These operational problems plagued the business, but in the end, it wasn’t the cost of building the sensor, or the difficulty of installation, or the slow rollout process that resulted in the downfall of SepSensor. It was something less obvious to everyone involved at the company, including management, employees and the board of directors. This last problem came to light shortly after the Great Recession. As restaurant revenues dried up, restaurants focused on their front door, and cut many of the back office costs. Although SepSensor represented a cost savings for the restaurants, reducing the cost involved in properly maintaining a grease interceptor wasn’t a top priority for the facility manager, or for anyone involved with the restaurant.
Yes, the cost savings were nice, but they weren’t enough to move the needle. Saving a thousand dollars or so per year wasn’t enough value to offset the time needed to oversee the service that SepSensor provided. It was easier to overpay for a pump out truck to show up every three months and get the job done. ‘Just set it and forget it’ … that’s how most of us prefer to operate, particularly in fast paced businesses with a ton of other pressing daily problems like managing shifts and food inventory.
It turned out SepSensor had some product-market fit with a few early adopter customers, but the reality was they did not have a compelling enough value proposition to land and onboard customers in a sustainable way. The fact is, when they initially rolled out their solution, they did not truly understand their customers’ business needs.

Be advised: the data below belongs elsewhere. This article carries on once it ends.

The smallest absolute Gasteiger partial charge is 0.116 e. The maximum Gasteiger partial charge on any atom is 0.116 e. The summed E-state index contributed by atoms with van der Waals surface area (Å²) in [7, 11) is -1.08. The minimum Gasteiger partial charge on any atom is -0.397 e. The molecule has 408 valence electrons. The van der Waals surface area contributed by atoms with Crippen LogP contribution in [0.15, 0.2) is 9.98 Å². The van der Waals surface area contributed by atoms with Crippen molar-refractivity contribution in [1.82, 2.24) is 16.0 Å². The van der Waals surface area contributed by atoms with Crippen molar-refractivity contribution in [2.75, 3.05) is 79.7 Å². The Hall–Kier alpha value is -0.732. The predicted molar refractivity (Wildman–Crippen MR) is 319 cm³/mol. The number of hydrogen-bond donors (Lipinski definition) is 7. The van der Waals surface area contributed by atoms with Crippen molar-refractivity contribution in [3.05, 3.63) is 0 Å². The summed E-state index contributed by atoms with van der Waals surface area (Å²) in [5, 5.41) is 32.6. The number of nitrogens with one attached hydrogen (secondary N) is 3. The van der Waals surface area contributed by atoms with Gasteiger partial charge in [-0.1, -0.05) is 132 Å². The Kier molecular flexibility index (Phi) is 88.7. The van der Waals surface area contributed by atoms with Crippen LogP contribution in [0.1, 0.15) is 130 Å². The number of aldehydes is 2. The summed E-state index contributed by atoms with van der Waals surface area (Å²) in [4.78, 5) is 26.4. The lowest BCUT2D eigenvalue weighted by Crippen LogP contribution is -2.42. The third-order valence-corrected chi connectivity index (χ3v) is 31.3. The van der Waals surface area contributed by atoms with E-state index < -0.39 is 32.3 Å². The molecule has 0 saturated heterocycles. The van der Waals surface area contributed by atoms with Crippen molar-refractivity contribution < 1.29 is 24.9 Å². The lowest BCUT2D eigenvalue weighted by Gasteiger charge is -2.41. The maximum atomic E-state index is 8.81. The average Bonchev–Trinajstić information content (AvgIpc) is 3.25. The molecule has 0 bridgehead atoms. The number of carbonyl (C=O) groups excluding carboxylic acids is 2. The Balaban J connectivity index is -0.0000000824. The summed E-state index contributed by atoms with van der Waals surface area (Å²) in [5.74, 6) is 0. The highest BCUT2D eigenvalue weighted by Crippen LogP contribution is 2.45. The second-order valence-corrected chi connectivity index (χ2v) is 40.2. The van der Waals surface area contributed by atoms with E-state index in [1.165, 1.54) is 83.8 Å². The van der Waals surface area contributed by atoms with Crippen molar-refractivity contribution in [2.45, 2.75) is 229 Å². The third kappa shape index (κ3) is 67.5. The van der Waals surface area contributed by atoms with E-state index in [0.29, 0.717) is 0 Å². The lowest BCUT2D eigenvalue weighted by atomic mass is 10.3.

SepSensor shut down during the summer of 2012. Mark was able to find a home for the company’s intellectual property. CiDRA Holdings, a product development company based in Wallingford, Connecticut, wanted to apply the core sensing technology into other industries. They purchased the SepSensor IP and hired Mark to oversee the building of sensors to increase the efficiency of copper mineral processing and paper production in large industrial plants.
Although the company was not commercially successful, Jim, Mark, Erik and the rest of the team at SepSensor undertook a big challenge and learned much along the way. What they learned about their market would have been more useful to know before they sunk so much time, financial capital and effort into a value proposition that just didn’t have enough heft. Hopefully their story is a powerful reminder to all entrepreneurs of the importance of really understanding the customer and the customer’s critical needs.
Interested in reading more stories about key startup themes and lessons learned? View the entire collection here in The Seraf Compass or purchase the book on Amazon in paperback or Kindle format.